- 3. to support education and outreach through the development of informational materials and programs aimed at people of all ages. To achieve these objectives, NADP provides timely deliverables free of charge. Scientists, educators, students, policy-makers, and others are encouraged to access data from the NADP website (http://nadp.isws.illinois.edu/). This site offers on-line retrieval of individual data points, seasonal and annual averages, trend plots, concentration and deposition maps, reports, manuals, educational brochures, and other information about NRSP-3. Quality-assured data and information from all networks are loaded quarterly into the on-line database system with a lag of ~180 days. Information available from this website and linked database management system constitute the deliverables that support the project objectives. NADP also addresses special request data products, answers scientific questions, and assists users to find related information. Complementing the on-line data and information are publications such as annual data summaries, annual meeting proceedings and presentations, quality assurance documents (e.g., quality management plans), manuals, informational and educational brochures, and reports. All publications are available online (nadp.isws.illinois.edu/lib/). Project Assessment and Revision of Objectives: In order to assess the type and amount of research activity supported by NRSP-3, participants are asked to report their program activities and publications that use NADP data annually. Additionally information is obtained from online literature repositories to locate all publications that reference or use NADP data, maps, and other information. These are summarized annual and provided on the NADP website ( http://nadp.isws.illinois.edu/lib/bibliography.aspx). More than ~95% of these publications are peer-reviewed journal articles and reports, including theses and dissertations. The balance includes informational pieces, such as newspaper articles and other news reports. Over the last three complete years (2010-2012), publications listed have numbered 146, 172, and 170 publications, respectively. This demonstrates that NRSP-3 is achieving the primary function of NRSPs, namely to support research (and NADPs Objective #2). Objective (1) was changed during the 2002-06 funding period to chemical or biological atmospheric (wet and dry) deposition. This objective now explicitly mentions wet and dry deposition, including the (biological) deposition of plant pathogens, such as ASR spores. Current networks to measure air concentrations of ammonia and mercury make possible the estimation of dry deposition fluxes, building new research support capacity. Research activities under objective (2) were amended to address emerging interest in critical loads and the health and safety of the nations food supply. Including the health of food supplies embraces the work being done to understand mercury sources that have led to advisories in 49 states to limit fish consumption, and also embraces the work being done to track SBR, a disease that can drastically reduce yields in unprotected soybean crops. Objective (3) articulates what is already being done (see summary in Integration and Documentation of Research Support). These points show that the NRSP-3 is adjusting to our current understanding and adapting to new needs (e.g., ambient ammonia monitoring, ASR pathogen transport, radioactive fallout from Fukushima, and related studies.).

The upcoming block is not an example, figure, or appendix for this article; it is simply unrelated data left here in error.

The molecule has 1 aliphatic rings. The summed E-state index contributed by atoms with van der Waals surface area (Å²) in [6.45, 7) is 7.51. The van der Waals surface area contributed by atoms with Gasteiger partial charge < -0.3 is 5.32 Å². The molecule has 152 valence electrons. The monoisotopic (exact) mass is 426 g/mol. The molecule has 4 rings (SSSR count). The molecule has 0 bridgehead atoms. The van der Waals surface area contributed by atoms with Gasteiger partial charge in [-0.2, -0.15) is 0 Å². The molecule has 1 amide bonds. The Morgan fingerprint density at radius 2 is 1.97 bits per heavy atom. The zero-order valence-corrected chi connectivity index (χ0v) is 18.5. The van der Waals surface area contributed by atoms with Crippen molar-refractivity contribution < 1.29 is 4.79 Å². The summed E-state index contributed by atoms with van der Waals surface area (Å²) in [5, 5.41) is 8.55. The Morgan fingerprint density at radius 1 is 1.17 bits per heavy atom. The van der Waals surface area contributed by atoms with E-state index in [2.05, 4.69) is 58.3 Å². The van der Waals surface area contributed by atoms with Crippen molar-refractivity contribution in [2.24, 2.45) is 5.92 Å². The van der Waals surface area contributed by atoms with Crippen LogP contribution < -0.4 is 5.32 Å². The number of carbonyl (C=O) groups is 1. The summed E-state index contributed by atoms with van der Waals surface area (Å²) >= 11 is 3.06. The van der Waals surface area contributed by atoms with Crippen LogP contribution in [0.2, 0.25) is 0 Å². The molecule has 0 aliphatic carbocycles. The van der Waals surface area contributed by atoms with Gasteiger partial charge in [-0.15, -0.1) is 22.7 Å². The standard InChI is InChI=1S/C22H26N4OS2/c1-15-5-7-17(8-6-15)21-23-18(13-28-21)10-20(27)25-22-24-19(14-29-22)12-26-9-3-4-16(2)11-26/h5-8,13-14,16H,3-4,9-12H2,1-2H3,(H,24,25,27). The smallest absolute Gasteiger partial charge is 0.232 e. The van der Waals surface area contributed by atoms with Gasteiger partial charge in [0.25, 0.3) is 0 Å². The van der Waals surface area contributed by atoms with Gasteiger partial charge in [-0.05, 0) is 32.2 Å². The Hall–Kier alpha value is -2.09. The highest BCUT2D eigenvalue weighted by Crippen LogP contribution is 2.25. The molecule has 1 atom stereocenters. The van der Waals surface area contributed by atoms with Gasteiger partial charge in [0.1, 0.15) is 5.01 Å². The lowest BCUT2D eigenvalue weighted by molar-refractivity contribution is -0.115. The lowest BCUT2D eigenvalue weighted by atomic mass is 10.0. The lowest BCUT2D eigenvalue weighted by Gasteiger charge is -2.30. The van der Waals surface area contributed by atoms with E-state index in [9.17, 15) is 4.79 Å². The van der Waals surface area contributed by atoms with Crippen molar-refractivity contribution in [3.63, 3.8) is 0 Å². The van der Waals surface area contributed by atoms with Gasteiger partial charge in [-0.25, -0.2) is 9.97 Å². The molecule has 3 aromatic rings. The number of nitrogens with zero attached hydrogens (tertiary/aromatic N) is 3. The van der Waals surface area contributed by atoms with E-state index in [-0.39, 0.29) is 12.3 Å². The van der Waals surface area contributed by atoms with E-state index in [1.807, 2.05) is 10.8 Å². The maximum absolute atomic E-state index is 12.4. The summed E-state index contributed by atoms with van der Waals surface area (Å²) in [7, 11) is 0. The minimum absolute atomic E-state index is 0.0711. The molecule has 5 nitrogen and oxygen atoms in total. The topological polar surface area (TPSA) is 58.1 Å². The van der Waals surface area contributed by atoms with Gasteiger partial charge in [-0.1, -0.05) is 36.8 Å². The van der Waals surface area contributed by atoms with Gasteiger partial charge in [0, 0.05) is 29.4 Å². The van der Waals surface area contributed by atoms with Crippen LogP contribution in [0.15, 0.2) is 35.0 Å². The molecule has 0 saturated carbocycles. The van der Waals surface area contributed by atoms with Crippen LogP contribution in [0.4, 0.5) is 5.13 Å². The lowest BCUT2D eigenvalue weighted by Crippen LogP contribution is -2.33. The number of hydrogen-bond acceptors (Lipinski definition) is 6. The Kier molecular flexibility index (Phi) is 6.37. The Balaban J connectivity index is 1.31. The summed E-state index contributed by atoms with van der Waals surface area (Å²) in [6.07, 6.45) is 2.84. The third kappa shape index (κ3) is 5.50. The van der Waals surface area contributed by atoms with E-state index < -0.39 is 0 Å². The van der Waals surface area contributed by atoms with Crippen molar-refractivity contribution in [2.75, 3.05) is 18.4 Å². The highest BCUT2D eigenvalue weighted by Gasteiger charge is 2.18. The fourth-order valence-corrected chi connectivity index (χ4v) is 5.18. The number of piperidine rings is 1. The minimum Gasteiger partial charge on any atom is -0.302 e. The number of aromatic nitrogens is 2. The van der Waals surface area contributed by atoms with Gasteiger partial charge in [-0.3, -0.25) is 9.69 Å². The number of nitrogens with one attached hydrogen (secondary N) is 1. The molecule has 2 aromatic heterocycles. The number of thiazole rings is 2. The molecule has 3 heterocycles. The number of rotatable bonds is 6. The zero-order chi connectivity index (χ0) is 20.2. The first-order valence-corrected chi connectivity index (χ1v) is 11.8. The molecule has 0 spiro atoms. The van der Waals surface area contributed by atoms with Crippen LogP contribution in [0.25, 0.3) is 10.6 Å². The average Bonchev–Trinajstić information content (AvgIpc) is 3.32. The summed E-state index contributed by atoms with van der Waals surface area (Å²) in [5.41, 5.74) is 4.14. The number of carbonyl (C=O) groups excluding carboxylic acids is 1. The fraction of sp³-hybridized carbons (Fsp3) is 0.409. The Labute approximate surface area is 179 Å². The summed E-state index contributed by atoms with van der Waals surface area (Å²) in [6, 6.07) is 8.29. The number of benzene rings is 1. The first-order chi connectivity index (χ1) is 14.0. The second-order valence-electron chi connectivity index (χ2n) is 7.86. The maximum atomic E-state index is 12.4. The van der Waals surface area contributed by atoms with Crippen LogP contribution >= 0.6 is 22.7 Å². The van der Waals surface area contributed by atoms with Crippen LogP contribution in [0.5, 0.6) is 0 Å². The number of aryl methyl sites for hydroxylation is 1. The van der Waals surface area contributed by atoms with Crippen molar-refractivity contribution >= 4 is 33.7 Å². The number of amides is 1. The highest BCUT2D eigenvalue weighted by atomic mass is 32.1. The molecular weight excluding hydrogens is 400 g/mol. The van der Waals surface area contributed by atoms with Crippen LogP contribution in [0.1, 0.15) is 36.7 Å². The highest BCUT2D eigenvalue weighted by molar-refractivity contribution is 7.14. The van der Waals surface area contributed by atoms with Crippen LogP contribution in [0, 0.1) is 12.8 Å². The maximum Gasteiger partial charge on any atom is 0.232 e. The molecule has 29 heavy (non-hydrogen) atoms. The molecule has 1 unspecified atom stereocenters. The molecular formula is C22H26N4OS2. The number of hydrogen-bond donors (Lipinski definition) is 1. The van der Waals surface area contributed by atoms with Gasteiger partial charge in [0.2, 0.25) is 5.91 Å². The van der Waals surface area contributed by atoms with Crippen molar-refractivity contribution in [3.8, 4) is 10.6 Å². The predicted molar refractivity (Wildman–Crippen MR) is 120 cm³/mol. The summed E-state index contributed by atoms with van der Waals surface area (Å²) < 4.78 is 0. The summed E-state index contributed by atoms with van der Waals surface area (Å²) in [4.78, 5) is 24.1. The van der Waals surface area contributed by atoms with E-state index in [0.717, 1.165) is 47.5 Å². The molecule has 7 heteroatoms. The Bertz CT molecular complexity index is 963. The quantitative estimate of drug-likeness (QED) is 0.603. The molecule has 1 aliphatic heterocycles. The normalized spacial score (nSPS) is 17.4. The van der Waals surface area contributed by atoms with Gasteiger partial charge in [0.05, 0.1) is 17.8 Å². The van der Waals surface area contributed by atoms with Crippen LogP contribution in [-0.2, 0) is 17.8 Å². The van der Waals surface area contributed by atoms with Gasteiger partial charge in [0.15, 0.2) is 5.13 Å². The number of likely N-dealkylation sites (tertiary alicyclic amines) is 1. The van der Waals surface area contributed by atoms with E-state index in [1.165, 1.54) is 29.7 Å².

Project management is described in the National Atmospheric Deposition Program Governance Handbook, available at http://nadp.isws.illinois.edu/lib/brochures/nadpGovernanceHandbook.pdf. This handbook describes the roles and responsibilities of the members of the Program Office, including areas of responsibility. It additionally describes the role of each committee, subcommittees, and membership. Each role is briefly summarized here: The NADP Program Office (NPO), located at the University of Illinois (UI), is responsible for promoting long-term NADP operations that comply with the operational procedures and quality-assurance standards set by the Executive Committee (EC), with guidance from its subcommittees. The NPO manages day-to-day operations. NPO responsibilities include: 1. Securing site support, chemical analytical, and data validation services for NADP measurement programs; 2. ensuring measurement programs produce consistent quality-assured data; 3. managing the NADP website and linked database; 4. publishing data reports and summaries; 5. providing support for committee and subcommittee meetings; and 6. coordinating special studies. The NADP Coordinator is the NPO Director and principal investigator of the cooperative agreements between NADP sponsors and the UI. At least two times a year, the Coordinator reports to the EC on the status and progress of NPO and NADP activities. Budgeting is done on a federal fiscal year basis. The Coordinator reports on the fiscal status of the project to the Budget Advisory Committee (BAC), which is responsible for financial planning. The BAC reviews the Coordinators report and the Coordinators income and expenditure plans for the upcoming fiscal year. The BAC makes its budget recommendations to the EC, which has budget approval authority. BAC membership consists of elected and ex-officio members. Over the past 5 years, NRSP-3 has remained within projected budget (+/- 2%); demonstrating that all provided funds effectively support NRSP-3s mission. The EC is responsible for making budgetary decisions and ensuring program continuity and balance. It provides technical and administrative guidance to the NPO. The EC receives input and recommendations from the BAC on budgetary matters and the Quality Assurance Advisory Group on quality assurance matters. It also receives input and recommendations from three technical subcommittees: " The Network Operations Subcommittee (NOS), which oversees field-siting criteria and laboratory and sample collection protocols, and evaluates equipment and recordkeeping methods; " The Data Management and Analysis Subcommittee (DMAS), which guides data collection, storage, QA/QC, and, most importantly, web-based data presentations in tables, maps, and graphs; and " The Ecological Responses and Outreach Subcommittee (EROS), which provides input on data user needs, and initiates and develops programs and products to promote the program and increase participation. The EC acts on recommendations and sets program policies and procedures. EC membership consists of four elected officers, the elected chairs of each of the technical subcommittees, the BAC co-chair, and an SAES representative, all of whom have voting privileges. Membership also includes ex-officio non-voting members, such as the SAES Regional Administrative Advisors and the NIFA program manager. Membership in the technical subcommittees is open and the rosters range from 40 to 60 per committee. Summaries of EC minutes are provided on the web (http://nadp.isws.illinois.edu/committees/minutes.aspx), along with all subcommittees minutes. As mentioned in the Relevance to Stakeholders section, the EC has continued to look for ways to engage new participation in its technical subcommittees and annual meetings. In 2006 the Program Chair formed the CLAD as a new Science Committee to provide a venue for discussing current and emerging issues regarding the science and application of critical loads. This action has been rewarded with substantial new participation of agencies and individuals. CLAD membership now totals approximately 120. Both the EC and EROS, which seeks ways to promote the program, have struggled to increase participation from land-grant university scientists. The AMON network along with the SBR project has had some success in stimulating new interest from this group. Specific sessions at recent annual NADP symposia have had sessions devoted to agricultural and ammonia issues. Full meeting records since 2007 can be found on the web (http://nadp.isws.illinois.edu/conf/) including abstracts and selected presentations). Project Budget: NRSP-3 provides the authority and framework for combining the resources of many and diverse sponsors in support of NRSP-3. Project support is divided into monies administered by the UI and the monies and in-kind support for operating NADP sites. UI-administered funds provide the resources for the NPO to perform duties and obligations required to satisfy the six responsibilities listed above. Money and in-kind support for site operations cover the cost of sample collection, transportation and electricity to run the site, sample shipping, and land access and office space. Support for site operations is not administered by the UI but is provided through contractual arrangements between funders and operating agencies. Three funding streams provide support for the NPO: (1) SAES off-the-top monies, (2) a cooperative agreement between the USDA-NIFA and UI, and (3) agreements between individual SAES, universities, government agencies, or non-governmental organizations and the UI. The USDA-NIFA/UI cooperative agreement combines the support of seven federal agencies (BLM, EPA, NOAA, NPS, TVA, USDA-Forest Service, USGS), along with USDA, each having an interagency agreement with the USDA-NIFA. Each individual (type 3) agreement funds one or more sites (103 currently). Twelve NTN sites are sponsored by SAES through individual agreements between land-grant universities and the UI. Support for the 38 other NADP sites at SAES facilities come either from federal agencies through the NIFA/UI cooperative agreement or from state agencies through type 3 agreements. Hatch funds provide off-the-top support and the land-grant university support of SAES sites. Since these funds can pay only direct program costs and under the NRSP-3 are combined with funds from other sources, all NPO support, no matter the source, pays only direct program costs. Indeed, the USDA-NIFA/UI cooperative agreement stipulates that monies be used only for direct costs and not for facilities and services. Total FY14 support from these three funding streams was $3.4M. From FY09 to FY14, off-the-top support remained constant at $50,000. Therefore, over the years SAES funds have been highly leveraged into an internationally successful NRSP. NRSP-3 off-the-top monies provide partial support of the Program Coordinator. Since this position spearheads day-to-day outreach to new stakeholders and development of innovative data products that support new research interests, we propose a level NRSP-3 budget of $50,000 per year for the FY15-FY19 renewal period. The NRSP-3 funding model has enabled project growth and diversification of funding sources (see previous section). With the addition of the MDN in 1996, the number of individual (type 3) agreements has more than doubled. MDN support comes largely from state, local, and tribal government agencies in states confronting a growing number of health advisories because of mercury-contaminated fish. NPO outreach efforts have been successful in enlisting new MDN support from these agencies. MDN is currently at 110 sites, most in the U.S., several in Canada (6 sites), and within Tribal Nations (12 sites). Plans are ongoing for 1 to 3 new sites in Mexico. The NTN is currently at its maximum number of sites, 265. This growth has been realized by containing costs and gaining efficiencies in network operations. The NRSP-3 committees and NPO continue to look for ways the project can serve regional and national needs. Establishing the CLAD is an example of engaging new scientific participation. Partnering with USDA-ARS to use NADP samples for detecting ASR spores in precipitation opens new possibilities for supporting research in the transport and deposition of airborne plant pathogens. Initiating the AMON has demonstrated the viability of cost-efficient passive sampling methods for measuring ambient ammonia, and is responding to the national need to better understand ammonia sources, atmospheric cycling, and deposition. These and other efforts remain true to the vision that NRSP-3/NADP will remain one of the nation's premier research support projects, serving science and education and supporting informed decisions on air quality issues. Subsection 3.3. Integration and Documentation of Research Support: (5,000 characters) Academic Programs: Data and information on the NADP website have become an important resource for educators at virtually every level. Users indicate that 50% access the site for educational purposes and the balance for research from academic institutions, with significant growth since 1998 (38% education). In 2012, total data downloads were identified as follows: " 40% from federal and state agencies, " 36% from universities " 16% from K-to-12 schools, and " 6% from other individuals or organizations. NADP data are typically used in 5 to 10 theses/dissertations each year. Over the last five years, authors have used NADP data, figures and maps in undergraduate textbooks in biology, chemistry, environmental sciences, and related areas (54, 55). The NADP willingly supplies high quality graphics and data free of charge for these efforts. Secondary-level students continue to access on-line brochures, data and maps for use in science fair projects and classroom exercises. The NADP partnered with Dr. Robert Hudson and the UI College of Agricultural, Consumer and Environmental Sciences to develop a 2.5-hour installment of Natural Resources and Environmental Sciences Watersheds and Water Quality class and its video series for online education. The video was a description of the NADP, explanations of acid rain and its impacts. NADP staff has been involved in extension work with Native American organizations concerning mercury, motivated by the high tribal fish consumption levels. NADP continues to contribute to the Institute of Tribal Environmental Professionals, National Tribal Air Association, and Tribal Air Monitoring Support Center. Partnerships: The NADP partnership with the ARS Cereal Disease Laboratory at the University of Minnesota to quantify SBR in precipitation samples continued through 2011. This project was previously described in the National Relevance section. During 2010 to 2012, the NADP has adopted a new method for developing maps by improving the precipitation data that goes into our wet deposition products. The NADP now uses the PRISM (Parameter-elevation Regressions on Independent Slopes Model) precipitation data to augment routine NADP measurements. PRISM incorporates point measurement data (from 7000 precipitation gages), a digital elevation model, and expert knowledge of complex climatic extremes to estimate precipitation, all on a 4x4 km grid spacing. PRISM data sets are recognized as being of very high-quality and are supported by the USDA Natural Resources Conservation Service, USDA Forest Service, and the NOAA Office of Global Programs. This new partnership has resulted in greater spatial resolution in NTN and MDN map products. During the past 5 years, two new networks (AMON, AMNet) were developed at the request of stakeholders and to address the needs of the agriculture research community. In both cases, these new networks have brought in new site and funding partners, and new researchers. AMON is of particular interest to SAES scientists. Both networks have been discussed in other sections of this report. Over the last 3 years, the NADP has brought in two new partner acid deposition networks: the New York Atmospheric Deposition Monitoring Network and the Pennsylvania Atmospheric Deposition Monitoring Network. In each case, the independent state networks determined that partnering with the national network was preferential to independent status. Both networks historically measured the same analytes as NTN and are now fully integrated into the NADP. Support Nationwide Research: NADP has over 37,000 registered data users across the U.S., with 12 states having more than 1000 users. There are additional users in more than 150 countries. The NADP has sites in every state (except RI), and in Canada, Puerto Rico, and the Virgin Islands, and new sites in Argentina and in Taiwan. The AMON has 64 sites in 29 states and Canada (including all 4 SAES regions), with preliminary gaseous ammonia measurements extending back to 2007 and official network measurements beginning in 2010. The number of active data users and monitoring sites provide indications of the breadth of support and continued interest in NRSP-3, and recognition that NADP is responsive to emerging needs of researchers and policy-makers. The breadth of reports and journal articles using or citing NADP data demonstrates the nationwide, indeed international, use of NADP data. Researchers continue to value data that addresses acidic deposition issues in eastern states. There is emerging interest in the Rockies, Cascades, Sierras, and other sensitive high-elevation ecosystems in the West, driven partially by CLAD representatives. Researchers continue to utilize NTNs nutrient deposition data in nitrogen-limited montane ecosystems as well as estuaries and coastal watersheds. Researchers value MDNs mercury deposition data to investigate the cause of widespread mercury contamination of fish and piscivores. Finally, researchers need ambient gaseous ammonia data from AMoN to understand atmospheric nitrogen deposition and the relationship of ammonia emissions to air quality. The NRSP-3/NADP has effectively supported these and other research activities and proposes to continue this support.